Facebook contempt juror faces jail
The first juror ever to be prosecuted for contempt of court involving the internet sobbed inconsolably as she faced the "terrifying" prospect of jail.
Previously a woman of "unblemished good character", Joanne Fraill, 40, was told by the Lord Chief Justice, Lord Judge, he did not think it would be possible to avoid her immediate committal to prison.
Also described by her QC as "hard-working, respectable, honest", she now faces an agonising wait until Thursday to learn her fate.
London's High Court heard that Fraill, from Manchester, had admitted using Facebook to contact Jamie Sewart, 34, a defendant already acquitted in a drugs trial in Manchester last year, while the jury's deliberations were continuing.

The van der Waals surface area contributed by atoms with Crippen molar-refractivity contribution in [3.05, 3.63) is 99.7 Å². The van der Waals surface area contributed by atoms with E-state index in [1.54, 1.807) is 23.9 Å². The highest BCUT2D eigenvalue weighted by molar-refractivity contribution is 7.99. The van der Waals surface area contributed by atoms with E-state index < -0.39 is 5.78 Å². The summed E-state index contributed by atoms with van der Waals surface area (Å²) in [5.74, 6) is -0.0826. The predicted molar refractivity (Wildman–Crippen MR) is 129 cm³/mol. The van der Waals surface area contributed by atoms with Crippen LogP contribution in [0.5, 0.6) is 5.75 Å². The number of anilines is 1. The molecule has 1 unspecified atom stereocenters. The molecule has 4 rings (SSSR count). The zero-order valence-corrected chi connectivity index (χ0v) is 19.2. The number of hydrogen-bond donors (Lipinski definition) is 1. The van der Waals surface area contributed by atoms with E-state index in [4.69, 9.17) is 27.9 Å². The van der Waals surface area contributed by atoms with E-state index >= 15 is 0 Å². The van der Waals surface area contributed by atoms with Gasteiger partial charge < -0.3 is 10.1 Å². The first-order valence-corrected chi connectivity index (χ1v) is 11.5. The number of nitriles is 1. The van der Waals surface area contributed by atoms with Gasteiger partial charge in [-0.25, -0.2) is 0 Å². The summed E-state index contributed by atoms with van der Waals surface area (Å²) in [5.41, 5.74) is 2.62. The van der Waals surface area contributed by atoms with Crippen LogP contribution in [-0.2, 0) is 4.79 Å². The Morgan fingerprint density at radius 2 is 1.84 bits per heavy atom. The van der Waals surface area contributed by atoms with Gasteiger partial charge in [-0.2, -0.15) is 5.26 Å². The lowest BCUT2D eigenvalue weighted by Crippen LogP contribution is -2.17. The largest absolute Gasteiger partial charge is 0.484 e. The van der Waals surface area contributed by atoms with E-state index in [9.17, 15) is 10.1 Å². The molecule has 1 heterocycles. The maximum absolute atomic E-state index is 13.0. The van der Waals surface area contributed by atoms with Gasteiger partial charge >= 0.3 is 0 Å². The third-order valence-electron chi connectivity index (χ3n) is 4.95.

She also admitted conducting an internet search into the defendants whose case she was trying, also a breach of the 1981 Contempt of Court Act.
Peter Wright QC, appearing for Fraill, said she was "inconsolable" and "distraught" over what she had done, and the consequences of it, and "terrified at the prospect of imprisonment".
She was a mother-of-three, with three stepchildren, who had not intended to do wrong while carrying out her civic duty as a juror.
The problem was that as the trial "gathered in momentum and intensity, she began to feel considerable empathy towards the female defendant, Miss Sewart".
What she had done had left her "depressed, isolated and in complete despair" and a psychiatric report was being prepared.
Sewart, from Bolton, was also accused of contempt by chatting on Facebook with Fraill. The exact penalties both Fraill and Sewart will face are expected to be announced on Thursday.